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Clean, appealing and free! Thats Kubuntu and a whole different world to proprietary alternatives! 9.10 offers faster boot-times the excellent hardware recognition you've come to expect and a massive community!

I run several distro’s and have good reasons for doing so.  My most recent version of Ubuntu that is left on one of my rigs is a heavily modified 8.04LTS.  Having spent time getting into KDE, I thought there was no better reason to try out the latest Canonical offering KDE style!  I wanted this review to be a little different to the others out there since there are plenty of them (and probably much better) this article is going to look at some of the changes I have made to Kubuntu, my reasoning and my quest for the perfect distro!

It is the first time Ive ever run Ubuntu with the KDE DE and (as I frequently mention) have been an avid Gnome supporter.  This support is somewhat lessened by my other love (XFCE 4) and its a subject we will be covering shortly with Sam Linux Xfce.  That being said, this review is of Kubuntu, so without further ado lets press on with the review!

INSTALLATION/HARDWARE RECOGNITION

Ease of installation and Ubuntu go hand in hand with Kubuntu 9.10 being no exception.  The stalwart of any distro claiming to be new user friendly is the option for either an automatic dual boot install or a complete HD install.  Both features are happily present in Kubuntu and just like previous versions of Ubuntu, the install process is a series of easy to follow steps with prompts which lead you by the hand.  Great stuff and simple, I would challenge anyone to go wrong with the install process that Canonical implements.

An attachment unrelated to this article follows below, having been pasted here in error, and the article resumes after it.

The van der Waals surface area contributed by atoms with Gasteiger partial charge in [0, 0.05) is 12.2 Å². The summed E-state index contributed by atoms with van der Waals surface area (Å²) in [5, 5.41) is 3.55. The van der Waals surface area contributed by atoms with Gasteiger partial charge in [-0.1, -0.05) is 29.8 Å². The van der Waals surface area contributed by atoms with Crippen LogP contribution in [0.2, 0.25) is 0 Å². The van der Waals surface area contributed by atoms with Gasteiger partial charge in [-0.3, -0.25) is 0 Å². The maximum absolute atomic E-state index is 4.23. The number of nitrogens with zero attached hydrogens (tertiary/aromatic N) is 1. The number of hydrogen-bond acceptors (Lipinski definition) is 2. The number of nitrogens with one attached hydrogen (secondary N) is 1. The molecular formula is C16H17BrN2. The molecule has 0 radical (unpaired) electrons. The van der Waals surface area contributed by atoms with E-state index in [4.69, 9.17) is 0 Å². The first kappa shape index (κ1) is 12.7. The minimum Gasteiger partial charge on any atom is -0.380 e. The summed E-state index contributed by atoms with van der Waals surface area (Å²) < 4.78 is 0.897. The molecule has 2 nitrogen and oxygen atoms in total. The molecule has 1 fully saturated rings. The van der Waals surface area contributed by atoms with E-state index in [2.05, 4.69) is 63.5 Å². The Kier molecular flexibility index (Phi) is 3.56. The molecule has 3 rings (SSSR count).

PACKAGES

Some great stuff on offer and some rather strange choices in my opinion for the default packaging of 9.10.  The most welcome of which (for most users will be OpenOffice which is presented here in version 3.1.  Ive personally long been an advocate of Abiword (since I don’t need all the extra features of OO) and I’m glad to say Abiword is available from the repositories in the form of version 2.6.8.

Firefox was not bundled as default which to me is strange since Ubuntu seems to pride itself on being new user friendly and FF is something that most users will recognize.  In my opinion someone coming to Ubuntu from a Windows background will feel more at home with a familiar face (Firefox)